Yesterday the online German news weekly FOCUS here wrote an article that is certainly more bad news for Germany’s electricity consumers, who are already paying among the highest rates in the world.
One of Germany’s major power grid operators, Tennet, announced it is “massively increasing power grid fees” and that “power is going to be more expensive“.
Exploding costs, unstable supply
This is another setback for German power consumers, who have seen their power bills explode since Germany enacted the renewable energy feed in tariffs into law as part of the Energiewende (transition to renewable energies).
Average electric power rates for German households in €-cents. The largest cost driver by far is the feed-in tariff for green energies. Source BDEW.
German power used to be affordable, and highly reliable. But all that has changed since climate hysteria and the green movement took over 15 years ago. Today German power is among the most expensive worldwide.
Power companies will have to deal with a higher electric bill next year. Power grid operator Tennet is increasing its price massively, and bases this on the resulting costs of the Energiewende.”
FOCUS quotes Tennet Director Urban Keussen:
Our power grid fees will increase 80 percent on January 1st.”
For a three-person household, this will mean another 30 euros burden annually, says Keussen.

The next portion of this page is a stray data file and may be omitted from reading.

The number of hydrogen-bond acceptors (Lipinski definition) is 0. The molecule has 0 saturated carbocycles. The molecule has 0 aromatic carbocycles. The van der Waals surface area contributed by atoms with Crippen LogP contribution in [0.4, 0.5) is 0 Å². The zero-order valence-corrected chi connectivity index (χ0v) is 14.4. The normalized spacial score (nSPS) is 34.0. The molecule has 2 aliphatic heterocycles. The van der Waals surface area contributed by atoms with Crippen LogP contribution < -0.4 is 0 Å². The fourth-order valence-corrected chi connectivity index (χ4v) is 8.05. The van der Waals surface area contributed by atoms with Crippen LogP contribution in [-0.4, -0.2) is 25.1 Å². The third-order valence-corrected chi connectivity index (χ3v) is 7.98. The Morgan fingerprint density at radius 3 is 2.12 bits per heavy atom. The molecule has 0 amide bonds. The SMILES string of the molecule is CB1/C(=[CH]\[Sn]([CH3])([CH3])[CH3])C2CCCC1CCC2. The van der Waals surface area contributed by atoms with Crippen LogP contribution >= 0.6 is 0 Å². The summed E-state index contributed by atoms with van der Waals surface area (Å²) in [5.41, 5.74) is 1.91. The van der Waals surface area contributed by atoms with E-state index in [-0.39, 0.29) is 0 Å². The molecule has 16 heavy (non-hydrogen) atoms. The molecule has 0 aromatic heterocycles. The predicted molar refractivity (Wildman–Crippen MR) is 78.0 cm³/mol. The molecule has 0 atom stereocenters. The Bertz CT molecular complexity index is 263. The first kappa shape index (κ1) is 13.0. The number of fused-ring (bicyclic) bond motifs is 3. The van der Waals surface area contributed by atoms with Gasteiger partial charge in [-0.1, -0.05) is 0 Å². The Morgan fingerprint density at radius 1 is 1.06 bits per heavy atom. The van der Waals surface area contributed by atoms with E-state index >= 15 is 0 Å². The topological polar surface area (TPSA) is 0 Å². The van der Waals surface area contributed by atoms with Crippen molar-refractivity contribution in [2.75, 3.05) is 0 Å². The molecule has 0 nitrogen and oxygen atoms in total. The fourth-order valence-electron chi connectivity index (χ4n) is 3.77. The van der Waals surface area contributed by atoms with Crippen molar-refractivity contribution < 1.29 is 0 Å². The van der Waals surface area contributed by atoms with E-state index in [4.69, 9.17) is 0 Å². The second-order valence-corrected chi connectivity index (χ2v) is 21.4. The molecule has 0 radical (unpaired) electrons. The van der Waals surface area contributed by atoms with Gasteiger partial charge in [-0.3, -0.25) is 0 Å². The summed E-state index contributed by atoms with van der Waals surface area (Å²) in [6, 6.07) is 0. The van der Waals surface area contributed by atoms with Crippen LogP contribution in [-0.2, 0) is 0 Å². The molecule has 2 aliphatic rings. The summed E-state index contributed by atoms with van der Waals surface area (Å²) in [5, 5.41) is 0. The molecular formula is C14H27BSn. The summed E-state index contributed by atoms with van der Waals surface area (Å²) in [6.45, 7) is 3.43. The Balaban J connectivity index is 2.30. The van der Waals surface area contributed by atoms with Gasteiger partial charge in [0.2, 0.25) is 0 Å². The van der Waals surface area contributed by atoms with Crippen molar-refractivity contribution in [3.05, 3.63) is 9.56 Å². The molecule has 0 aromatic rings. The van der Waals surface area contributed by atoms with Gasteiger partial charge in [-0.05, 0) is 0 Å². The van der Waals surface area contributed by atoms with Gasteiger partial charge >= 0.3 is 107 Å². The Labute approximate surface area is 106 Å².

“Grid stabilization emergency measures”
Moreover the highly volatile wind and solar energies have made the German grid highly unstable and have recently seen it on the verge of collapse. The major problem is that the power grid has been far from adequately expanded to accommodate the briskly expanding solar and wind energy capacity, thus leading to gigantic transmission bottlenecks and massive grid instability.
In fact the added costs in grid fees will have very little to do with grid expansion itself. Rather they are mostly due to “grid stabilization emergency measures” to prevent a total collapse. FOCUS writes:
The lion’s share of the increase in grid fees from Tennet are due to grid stabilization emergency measures,’ said Keussen. ‘Only 5% are because of grid expansion.'”
FOCUS adds that in 2015 alone “bottleneck management” led to costs totaling about 1 billion euros.